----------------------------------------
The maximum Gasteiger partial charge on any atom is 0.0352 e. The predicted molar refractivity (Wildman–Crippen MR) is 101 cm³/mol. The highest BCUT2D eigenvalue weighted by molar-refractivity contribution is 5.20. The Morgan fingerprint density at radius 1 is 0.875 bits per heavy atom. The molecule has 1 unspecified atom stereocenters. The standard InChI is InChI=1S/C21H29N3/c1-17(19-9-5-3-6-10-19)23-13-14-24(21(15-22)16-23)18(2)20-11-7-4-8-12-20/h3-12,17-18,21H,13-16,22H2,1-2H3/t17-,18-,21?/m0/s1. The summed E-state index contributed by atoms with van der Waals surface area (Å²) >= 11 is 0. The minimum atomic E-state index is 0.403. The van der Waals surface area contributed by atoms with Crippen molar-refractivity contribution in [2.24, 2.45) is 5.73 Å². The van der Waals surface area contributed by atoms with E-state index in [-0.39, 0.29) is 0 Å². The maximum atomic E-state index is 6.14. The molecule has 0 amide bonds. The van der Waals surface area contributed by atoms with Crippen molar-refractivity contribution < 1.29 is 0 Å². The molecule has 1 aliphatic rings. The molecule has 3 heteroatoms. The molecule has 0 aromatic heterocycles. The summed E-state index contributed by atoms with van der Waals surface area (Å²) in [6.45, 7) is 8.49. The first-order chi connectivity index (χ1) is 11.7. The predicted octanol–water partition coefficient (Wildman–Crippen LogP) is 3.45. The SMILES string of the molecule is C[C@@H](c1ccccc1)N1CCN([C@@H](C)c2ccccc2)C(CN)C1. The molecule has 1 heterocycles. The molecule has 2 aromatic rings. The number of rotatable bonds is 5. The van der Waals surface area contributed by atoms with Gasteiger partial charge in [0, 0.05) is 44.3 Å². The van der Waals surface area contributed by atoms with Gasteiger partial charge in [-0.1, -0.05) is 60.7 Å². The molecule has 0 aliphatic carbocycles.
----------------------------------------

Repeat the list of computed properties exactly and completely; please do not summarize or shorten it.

The maximum Gasteiger partial charge on any atom is 0.0352 e. The predicted molar refractivity (Wildman–Crippen MR) is 101 cm³/mol. The highest BCUT2D eigenvalue weighted by molar-refractivity contribution is 5.20. The Morgan fingerprint density at radius 1 is 0.875 bits per heavy atom. The molecule has 1 unspecified atom stereocenters. The standard InChI is InChI=1S/C21H29N3/c1-17(19-9-5-3-6-10-19)23-13-14-24(21(15-22)16-23)18(2)20-11-7-4-8-12-20/h3-12,17-18,21H,13-16,22H2,1-2H3/t17-,18-,21?/m0/s1. The summed E-state index contributed by atoms with van der Waals surface area (Å²) >= 11 is 0. The minimum atomic E-state index is 0.403. The van der Waals surface area contributed by atoms with Crippen molar-refractivity contribution in [2.24, 2.45) is 5.73 Å². The van der Waals surface area contributed by atoms with E-state index in [-0.39, 0.29) is 0 Å². The maximum atomic E-state index is 6.14. The molecule has 0 amide bonds. The van der Waals surface area contributed by atoms with Crippen molar-refractivity contribution < 1.29 is 0 Å². The molecule has 1 aliphatic rings. The molecule has 3 heteroatoms. The molecule has 0 aromatic heterocycles. The summed E-state index contributed by atoms with van der Waals surface area (Å²) in [6.45, 7) is 8.49. The first-order chi connectivity index (χ1) is 11.7. The predicted octanol–water partition coefficient (Wildman–Crippen LogP) is 3.45. The SMILES string of the molecule is C[C@@H](c1ccccc1)N1CCN([C@@H](C)c2ccccc2)C(CN)C1. The molecule has 1 heterocycles. The molecule has 2 aromatic rings. The number of rotatable bonds is 5. The van der Waals surface area contributed by atoms with Gasteiger partial charge in [0, 0.05) is 44.3 Å². The van der Waals surface area contributed by atoms with Gasteiger partial charge in [-0.1, -0.05) is 60.7 Å². The molecule has 0 aliphatic carbocycles.